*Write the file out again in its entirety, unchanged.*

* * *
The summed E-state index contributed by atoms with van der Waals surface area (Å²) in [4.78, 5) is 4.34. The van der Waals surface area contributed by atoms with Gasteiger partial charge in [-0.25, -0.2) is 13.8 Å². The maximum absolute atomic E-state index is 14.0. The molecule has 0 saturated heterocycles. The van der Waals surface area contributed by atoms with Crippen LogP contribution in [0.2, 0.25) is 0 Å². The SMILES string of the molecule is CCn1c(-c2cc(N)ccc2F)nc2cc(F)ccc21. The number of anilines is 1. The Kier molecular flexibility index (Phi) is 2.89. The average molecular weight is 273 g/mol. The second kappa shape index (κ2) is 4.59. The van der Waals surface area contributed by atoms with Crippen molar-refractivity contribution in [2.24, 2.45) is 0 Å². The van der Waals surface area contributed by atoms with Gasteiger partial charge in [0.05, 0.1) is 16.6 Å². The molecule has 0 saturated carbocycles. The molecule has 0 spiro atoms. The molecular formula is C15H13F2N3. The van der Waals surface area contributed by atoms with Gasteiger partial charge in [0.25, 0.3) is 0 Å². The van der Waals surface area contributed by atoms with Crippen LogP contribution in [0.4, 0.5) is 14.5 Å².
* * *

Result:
The summed E-state index contributed by atoms with van der Waals surface area (Å²) in [4.78, 5) is 4.34. The van der Waals surface area contributed by atoms with Gasteiger partial charge in [-0.25, -0.2) is 13.8 Å². The maximum absolute atomic E-state index is 14.0. The molecule has 0 saturated heterocycles. The van der Waals surface area contributed by atoms with Crippen LogP contribution in [0.2, 0.25) is 0 Å². The SMILES string of the molecule is CCn1c(-c2cc(N)ccc2F)nc2cc(F)ccc21. The number of anilines is 1. The Kier molecular flexibility index (Phi) is 2.89. The average molecular weight is 273 g/mol. The second kappa shape index (κ2) is 4.59. The van der Waals surface area contributed by atoms with Crippen molar-refractivity contribution in [2.24, 2.45) is 0 Å². The van der Waals surface area contributed by atoms with Gasteiger partial charge in [0.05, 0.1) is 16.6 Å². The molecule has 0 saturated carbocycles. The molecule has 0 spiro atoms. The molecular formula is C15H13F2N3. The van der Waals surface area contributed by atoms with Gasteiger partial charge in [0.25, 0.3) is 0 Å². The van der Waals surface area contributed by atoms with Crippen LogP contribution in [0.4, 0.5) is 14.5 Å².